Viral strains that cause ‘stomach flu’ don’t all look alike
Stomach bugs come in different sizes.
Norovirus, best known for sweeping through daycares and cruise ships, can form small, medium, and large structures depending on the viral strain.
The discovery, reported June 10, 2019, in the journal Proceedings of the National Academy of Sciences, overturns nearly two decades of conventional wisdom about norovirus. Until now, the only structural data about the virus that scientists had came from a single, not particularly prevalent, strain.
“Everyone thought that all the strains would look about the same—like the one that was solved 20 years ago,” says Howard Hughes Medical Institute Investigator Leemor Joshua-Tor. “It turns out that they don’t!”
Joshua-Tor’s team used a microscopy technique called cryo-electron microscopy (cryo-EM) to visualize the shells of four viral strains, including one responsible for up to roughly 80 percent of norovirus outbreaks. That strain was 71 percent larger (by volume) than the one previously reported. Its shell was also decorated with a different pattern of molecular spikes.
Those structural details will be crucial for scientists working on vaccines or antiviral therapies to treat norovirus infection, says Joshua-Tor, a structural biologist at Cold Spring Harbor Laboratory (CSHL). Though norovirus causes about 21 million cases of foodborne illness in the United States every year, there are currently no approved therapies.
At least one vaccine candidate is working its way through clinical trials now. But CSHL study coauthor James Jung says scientists will need to take the virus’s newfound variation into account—so any new vaccine protects against a broad array of strains.
HHMI talked with Jung and Joshua-Tor to find out more about the “stomach flu,” the virus that causes it, and how they finally solved the structure of outbreak strains’ shells.
What is norovirus?
Joshua-Tor: It’s a virus that causes gastroenteritis. It makes you throw up, causes diarrhea, and is extremely infectious.
Jung: It’s been reported that it takes as little 10 to 18 virus particles to start an infection.
How many particles are in vomit?
Jung: I’m not sure, but it’s been estimated for a less-prevalent norovirus strain that a typical diarrheal sample contains approximately five billion viral particles per gram.
That’s a lot!
Joshua-Tor and Jung: Yes.
How does norovirus spread?
Joshua-Tor: It’s aerosolized when people vomit. Surfaces and food and water supplies can get contaminated. That’s why it can spread so quickly among people in close proximity, like in daycare centers, nursing homes, and cruise ships.
What does norovirus look like?
Jung: It belongs to a family called Calciviridae. The name comes from the Latin word “calyx,” which means cup-like cavity. The surface of the virus has these spikes with depressions that look a bit like cups. So it’s basically a sphere with spikes sticking out. And those spikes bind to human cells.
How many strains of norovirus exist?
Jung: 30 or more. A strain called GII.4 is responsible for the majority of all norovirus outbreaks. But GII.4’s structure was completely unknown.
Why has no one focused on outbreak strains’ structure until now?
Jung: Before the resolution revolution of cryo-EM, the only way to solve high-res structures was through X-ray crystallography. I tried crystallizing norovirus before we got our own cryo-EM microscope, but only one strain worked—it was the one that was previously solved. I think that’s why no one could solve the other structures.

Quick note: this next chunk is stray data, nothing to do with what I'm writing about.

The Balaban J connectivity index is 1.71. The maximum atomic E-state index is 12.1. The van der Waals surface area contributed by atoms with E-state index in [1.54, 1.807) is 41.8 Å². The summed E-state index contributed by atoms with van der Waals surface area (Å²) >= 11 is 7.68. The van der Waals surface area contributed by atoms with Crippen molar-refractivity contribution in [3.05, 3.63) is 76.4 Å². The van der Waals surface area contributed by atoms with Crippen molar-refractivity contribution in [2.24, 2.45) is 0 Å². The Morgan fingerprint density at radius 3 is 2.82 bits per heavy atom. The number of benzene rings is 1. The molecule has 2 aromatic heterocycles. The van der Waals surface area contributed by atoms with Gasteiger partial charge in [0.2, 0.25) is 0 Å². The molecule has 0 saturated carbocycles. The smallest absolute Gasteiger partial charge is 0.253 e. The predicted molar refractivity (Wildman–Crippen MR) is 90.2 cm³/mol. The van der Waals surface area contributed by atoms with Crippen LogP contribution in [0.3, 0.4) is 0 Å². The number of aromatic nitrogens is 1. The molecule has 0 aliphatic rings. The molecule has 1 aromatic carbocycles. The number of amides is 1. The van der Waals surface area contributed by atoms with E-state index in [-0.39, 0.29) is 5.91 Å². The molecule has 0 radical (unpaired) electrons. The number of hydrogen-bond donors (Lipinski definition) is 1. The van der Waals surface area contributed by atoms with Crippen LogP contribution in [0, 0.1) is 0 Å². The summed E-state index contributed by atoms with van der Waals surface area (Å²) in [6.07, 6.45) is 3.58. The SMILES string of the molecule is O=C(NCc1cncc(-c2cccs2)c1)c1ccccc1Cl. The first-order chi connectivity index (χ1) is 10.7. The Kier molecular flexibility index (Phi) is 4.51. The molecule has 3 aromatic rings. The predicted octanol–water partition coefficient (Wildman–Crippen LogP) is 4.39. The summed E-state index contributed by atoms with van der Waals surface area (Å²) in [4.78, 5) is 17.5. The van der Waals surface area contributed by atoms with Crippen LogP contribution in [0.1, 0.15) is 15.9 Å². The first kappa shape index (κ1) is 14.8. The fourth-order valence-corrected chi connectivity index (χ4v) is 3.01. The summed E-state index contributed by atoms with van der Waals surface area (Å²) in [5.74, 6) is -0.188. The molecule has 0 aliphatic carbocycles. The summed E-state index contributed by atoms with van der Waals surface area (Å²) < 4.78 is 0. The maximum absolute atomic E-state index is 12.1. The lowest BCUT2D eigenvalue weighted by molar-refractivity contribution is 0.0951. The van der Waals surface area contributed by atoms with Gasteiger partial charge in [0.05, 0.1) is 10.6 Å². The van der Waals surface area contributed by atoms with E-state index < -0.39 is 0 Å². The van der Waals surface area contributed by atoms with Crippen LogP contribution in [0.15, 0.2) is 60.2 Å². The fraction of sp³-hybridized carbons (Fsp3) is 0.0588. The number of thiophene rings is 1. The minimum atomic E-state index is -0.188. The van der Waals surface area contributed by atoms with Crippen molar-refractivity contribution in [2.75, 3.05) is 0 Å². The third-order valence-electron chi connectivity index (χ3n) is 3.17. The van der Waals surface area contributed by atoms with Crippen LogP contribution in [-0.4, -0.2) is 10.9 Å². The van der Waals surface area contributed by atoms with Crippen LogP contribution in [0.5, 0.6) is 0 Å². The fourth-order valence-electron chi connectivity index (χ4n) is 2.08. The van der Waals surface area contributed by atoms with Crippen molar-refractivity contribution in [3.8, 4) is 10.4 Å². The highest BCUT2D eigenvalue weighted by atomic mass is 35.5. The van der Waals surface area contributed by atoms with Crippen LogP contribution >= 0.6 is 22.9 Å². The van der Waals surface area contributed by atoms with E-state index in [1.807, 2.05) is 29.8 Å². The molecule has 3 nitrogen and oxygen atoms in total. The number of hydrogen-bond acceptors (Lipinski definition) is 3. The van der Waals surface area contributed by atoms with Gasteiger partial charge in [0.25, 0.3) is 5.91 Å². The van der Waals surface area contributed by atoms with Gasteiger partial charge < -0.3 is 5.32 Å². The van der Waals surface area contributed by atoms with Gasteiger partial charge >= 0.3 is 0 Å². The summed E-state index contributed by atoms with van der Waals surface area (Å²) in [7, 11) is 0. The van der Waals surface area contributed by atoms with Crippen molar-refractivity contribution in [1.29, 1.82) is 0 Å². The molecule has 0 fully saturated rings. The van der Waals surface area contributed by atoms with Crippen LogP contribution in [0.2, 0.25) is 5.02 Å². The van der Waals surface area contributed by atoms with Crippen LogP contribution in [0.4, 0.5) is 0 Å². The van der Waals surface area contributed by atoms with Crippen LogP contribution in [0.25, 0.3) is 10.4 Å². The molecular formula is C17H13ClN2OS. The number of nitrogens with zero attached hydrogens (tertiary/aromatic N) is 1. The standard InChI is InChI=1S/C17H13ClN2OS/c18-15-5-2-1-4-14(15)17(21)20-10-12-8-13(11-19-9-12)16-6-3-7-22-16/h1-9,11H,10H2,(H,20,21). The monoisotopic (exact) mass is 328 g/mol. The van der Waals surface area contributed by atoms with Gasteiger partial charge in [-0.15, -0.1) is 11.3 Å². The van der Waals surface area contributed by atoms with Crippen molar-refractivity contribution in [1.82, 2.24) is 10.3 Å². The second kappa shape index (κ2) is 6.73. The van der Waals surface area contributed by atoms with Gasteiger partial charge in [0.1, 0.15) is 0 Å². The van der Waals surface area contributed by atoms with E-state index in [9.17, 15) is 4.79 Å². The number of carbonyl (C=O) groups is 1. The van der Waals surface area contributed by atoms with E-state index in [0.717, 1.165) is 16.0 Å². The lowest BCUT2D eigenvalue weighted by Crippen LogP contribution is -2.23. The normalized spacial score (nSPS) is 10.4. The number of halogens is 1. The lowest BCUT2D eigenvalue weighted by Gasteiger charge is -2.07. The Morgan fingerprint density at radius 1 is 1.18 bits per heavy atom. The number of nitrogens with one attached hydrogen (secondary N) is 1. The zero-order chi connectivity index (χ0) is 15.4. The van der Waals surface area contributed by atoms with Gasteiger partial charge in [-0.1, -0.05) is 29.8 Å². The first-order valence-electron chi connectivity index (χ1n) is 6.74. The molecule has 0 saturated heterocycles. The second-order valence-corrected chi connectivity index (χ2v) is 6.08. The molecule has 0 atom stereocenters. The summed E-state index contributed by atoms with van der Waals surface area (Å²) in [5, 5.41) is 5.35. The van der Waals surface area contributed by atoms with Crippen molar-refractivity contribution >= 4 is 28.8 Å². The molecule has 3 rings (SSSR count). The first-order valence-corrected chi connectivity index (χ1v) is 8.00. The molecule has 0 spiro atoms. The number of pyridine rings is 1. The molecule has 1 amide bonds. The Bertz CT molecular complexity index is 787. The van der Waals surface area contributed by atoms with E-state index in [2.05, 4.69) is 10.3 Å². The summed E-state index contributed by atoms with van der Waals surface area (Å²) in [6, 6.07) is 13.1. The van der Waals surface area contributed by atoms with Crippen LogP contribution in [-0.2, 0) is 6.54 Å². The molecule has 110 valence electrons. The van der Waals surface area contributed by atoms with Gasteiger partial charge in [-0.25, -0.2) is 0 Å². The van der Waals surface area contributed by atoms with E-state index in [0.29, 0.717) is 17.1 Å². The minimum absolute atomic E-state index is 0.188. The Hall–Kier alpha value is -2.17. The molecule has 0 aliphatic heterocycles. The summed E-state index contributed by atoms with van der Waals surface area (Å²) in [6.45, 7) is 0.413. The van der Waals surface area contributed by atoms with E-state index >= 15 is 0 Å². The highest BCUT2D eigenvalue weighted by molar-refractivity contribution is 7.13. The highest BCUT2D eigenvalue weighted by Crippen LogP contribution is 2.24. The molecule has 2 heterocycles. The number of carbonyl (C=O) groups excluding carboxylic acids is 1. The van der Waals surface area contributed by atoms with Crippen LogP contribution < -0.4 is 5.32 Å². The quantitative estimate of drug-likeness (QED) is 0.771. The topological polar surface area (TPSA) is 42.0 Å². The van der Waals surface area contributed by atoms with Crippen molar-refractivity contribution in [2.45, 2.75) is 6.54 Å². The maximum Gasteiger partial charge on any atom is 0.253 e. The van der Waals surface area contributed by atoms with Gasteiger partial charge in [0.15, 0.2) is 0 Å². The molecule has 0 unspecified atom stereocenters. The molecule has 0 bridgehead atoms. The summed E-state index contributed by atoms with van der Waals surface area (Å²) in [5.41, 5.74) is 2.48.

How does cryo-EM work?
Joshua-Tor: You place your sample on a small copper grid and put it in this contraption that leaves a thin layer of the sample on the grid. Then, you very quickly plunge it into liquid ethane, which freezes the sample and causes the water inside to become glass (we call it vitreous ice). That means it doesn’t form crystals, which could interfere with the image. It also helps protect biological samples from radiation damage from the microscope’s electrons.
Next, you put the frozen grid into the microscope, which hits the sample with an electron beam. Then, you get images of your virus particles.
Cryo-EM has been around for a while. What’s new?
Joshua-Tor: In the last few years, cryo-EM has become very powerful—in terms of the speed of the cameras and the magnets that precisely control the electrons’ path.
When you hit a sample with electrons, it moves a little bit, so you can get a blurring effect. But [study coauthor] Nikolaus Grigorieff [of HHMI’s Janelia Research Campus] developed a technique that lets you collect movies instead of images and then computationally align the moving particles. All these things let us get much higher-resolution data than what we were getting before.
How did the norovirus outbreak strain differ from the known strain?
Jung: It turns out that the shell dimensions are different—a lot larger. It’s also made of a larger number of components.
Joshua-Tor: James calls it the shape-shifting virus. The organization of the spikes that talk to the cells in the body are positioned differently. You know how babies have toy balls with knobs on them to grip? That’s what the virus looks like, but the knobs all look a little different—so that’s important.
Joshua-Tor: We think how the knobs interact with human cells can affect virulence. And James discovered that there’s a zinc ion that helps the knobs organize in a particular way to promote binding to human cells.
Is it common for viral strains to differ in appearance?
Joshua-Tor: It’s not common, but it’s not unheard of. It wasn’t expected for norovirus.
How can knowing about these shells help us?
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